Friends, here’s an honest but painful story…
I’m not sure if credit cards are advertised in college the way they were when I was young and naïve in the 90’s, but they were everywhere back then. Somewhere in my junior year, when money was tight and I needed gas and clothes, and I hadn’t saved enough to buy books, I decided I’d try one of those credit cards. It just seemed like the “adult” thing to do….and all my friends had one. Why not?
Jeremy was in the process of doing the same thing somewhere in Kentucky.
At first the credit card seemed great. All I had to do was pay a minimum balance and I could keep up with the latest styles and have fun with my friends. I’m not even sure what the balance was when I graduated, but I’m certain I would find it alarming today. Once I found a job I paid some on my credit card…more than the minimum balance but still not enough to really make a dent. In graduate school I learned to live more frugally….I suppose the credit card scheme was beginning to make sense to me. But then Jeremy and I met and got married, and together we combined our debt.
You can imagine what that might have looked like. We were still a bit oblivious of the pain we were causing ourselves.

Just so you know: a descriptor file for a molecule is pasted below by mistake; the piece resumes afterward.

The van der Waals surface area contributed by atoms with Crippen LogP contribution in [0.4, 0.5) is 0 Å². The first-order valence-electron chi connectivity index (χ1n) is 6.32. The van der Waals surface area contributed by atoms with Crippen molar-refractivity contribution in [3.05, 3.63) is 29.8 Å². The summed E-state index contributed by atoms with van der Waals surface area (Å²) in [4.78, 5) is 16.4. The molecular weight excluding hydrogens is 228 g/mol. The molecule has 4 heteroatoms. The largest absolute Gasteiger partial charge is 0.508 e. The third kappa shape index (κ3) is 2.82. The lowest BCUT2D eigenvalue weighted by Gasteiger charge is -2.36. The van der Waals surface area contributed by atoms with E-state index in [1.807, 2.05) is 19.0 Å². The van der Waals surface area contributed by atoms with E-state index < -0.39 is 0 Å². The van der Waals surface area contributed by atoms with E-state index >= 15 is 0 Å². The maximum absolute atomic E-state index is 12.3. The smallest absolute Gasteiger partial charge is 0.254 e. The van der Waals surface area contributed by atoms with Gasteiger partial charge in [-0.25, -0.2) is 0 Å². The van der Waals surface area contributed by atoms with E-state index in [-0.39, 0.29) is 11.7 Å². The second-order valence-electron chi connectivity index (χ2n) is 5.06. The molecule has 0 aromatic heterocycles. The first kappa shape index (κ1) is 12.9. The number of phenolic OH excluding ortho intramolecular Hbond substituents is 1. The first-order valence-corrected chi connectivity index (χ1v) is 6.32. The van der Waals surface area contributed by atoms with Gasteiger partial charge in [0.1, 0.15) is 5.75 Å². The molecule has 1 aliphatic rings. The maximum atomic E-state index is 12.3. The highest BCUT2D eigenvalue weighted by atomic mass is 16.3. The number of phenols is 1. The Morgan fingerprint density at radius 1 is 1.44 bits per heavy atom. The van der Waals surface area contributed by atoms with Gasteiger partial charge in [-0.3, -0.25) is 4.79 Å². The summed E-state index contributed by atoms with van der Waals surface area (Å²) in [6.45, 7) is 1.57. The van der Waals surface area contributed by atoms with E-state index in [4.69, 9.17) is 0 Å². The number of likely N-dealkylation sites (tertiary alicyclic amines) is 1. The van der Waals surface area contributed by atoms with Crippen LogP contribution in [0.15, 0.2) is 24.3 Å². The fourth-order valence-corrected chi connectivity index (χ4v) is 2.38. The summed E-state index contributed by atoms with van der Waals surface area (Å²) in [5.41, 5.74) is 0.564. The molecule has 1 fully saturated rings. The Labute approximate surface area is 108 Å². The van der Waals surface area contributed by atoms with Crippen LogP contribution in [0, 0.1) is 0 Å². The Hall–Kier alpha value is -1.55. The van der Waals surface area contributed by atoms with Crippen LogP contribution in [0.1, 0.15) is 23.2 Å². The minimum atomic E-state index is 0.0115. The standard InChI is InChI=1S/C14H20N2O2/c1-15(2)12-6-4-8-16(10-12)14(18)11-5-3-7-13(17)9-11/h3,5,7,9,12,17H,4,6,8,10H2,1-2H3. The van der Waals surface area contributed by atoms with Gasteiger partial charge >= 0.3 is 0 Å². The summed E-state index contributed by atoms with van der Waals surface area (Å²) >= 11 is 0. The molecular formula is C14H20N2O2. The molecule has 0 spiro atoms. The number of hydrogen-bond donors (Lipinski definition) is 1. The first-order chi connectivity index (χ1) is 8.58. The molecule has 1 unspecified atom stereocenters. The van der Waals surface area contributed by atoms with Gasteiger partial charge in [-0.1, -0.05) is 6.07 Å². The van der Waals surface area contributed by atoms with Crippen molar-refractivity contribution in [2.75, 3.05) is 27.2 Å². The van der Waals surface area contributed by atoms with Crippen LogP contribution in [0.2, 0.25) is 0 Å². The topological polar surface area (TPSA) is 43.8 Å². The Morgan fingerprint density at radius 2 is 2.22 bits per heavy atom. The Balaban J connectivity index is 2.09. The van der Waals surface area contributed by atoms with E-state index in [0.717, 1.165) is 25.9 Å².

The bills came…and came and came like a relentless storm. Soon we were transferring balances, trying to make ends meet, always sure we would get a handle on our growing problem. It became too much. We tried to hide our brokenness from others but our new marriage was struggling under our load of debt.
Needless to say, some changes happened in our life. It took time. I wish that I could say we completely wised up, but it was really several things that took place that headed us in the right direction.
- We completely gave up credit cards. If we didn’t have the money we didn’t spend it.
- We tried to live on a budget. I say we tried, because we really aren’t very good at this….but “try” is key here.
- We admitted we had a problem and quit ignoring it. It’s so easy to keep transferring balances and thinking it will get better.
- We made hard decisions and tried to stick with them, even if sometimes we failed. Setbacks are hard.
But besides making some of these hard decisions in our life, we had people who loved and cared for us. I’m not sure if these people really knew how bad life was…..we tried very hard to hide it. They were the hands and feet of Jesus without really even knowing it. Or maybe they did know and I just thought I was hiding it so well, which may totally have been the case.
My parents always said “we won’t let you starve” and they would bring groceries over. My mom would go to the day old bread store and buy me several bags to keep in our freezer. She watched our baby so I could work. My Aunt and Uncle offered to let us live in a house my Uncle had lived in growing up and keeps for sentimental reasons….for virtually nothing.
We continue to be thankful for the “safety net” we found through family and friends. Many who didn’t even know our story was as bad as it was and over those next few years we consolidated and were able to pay off our credit card debt and move into our own home.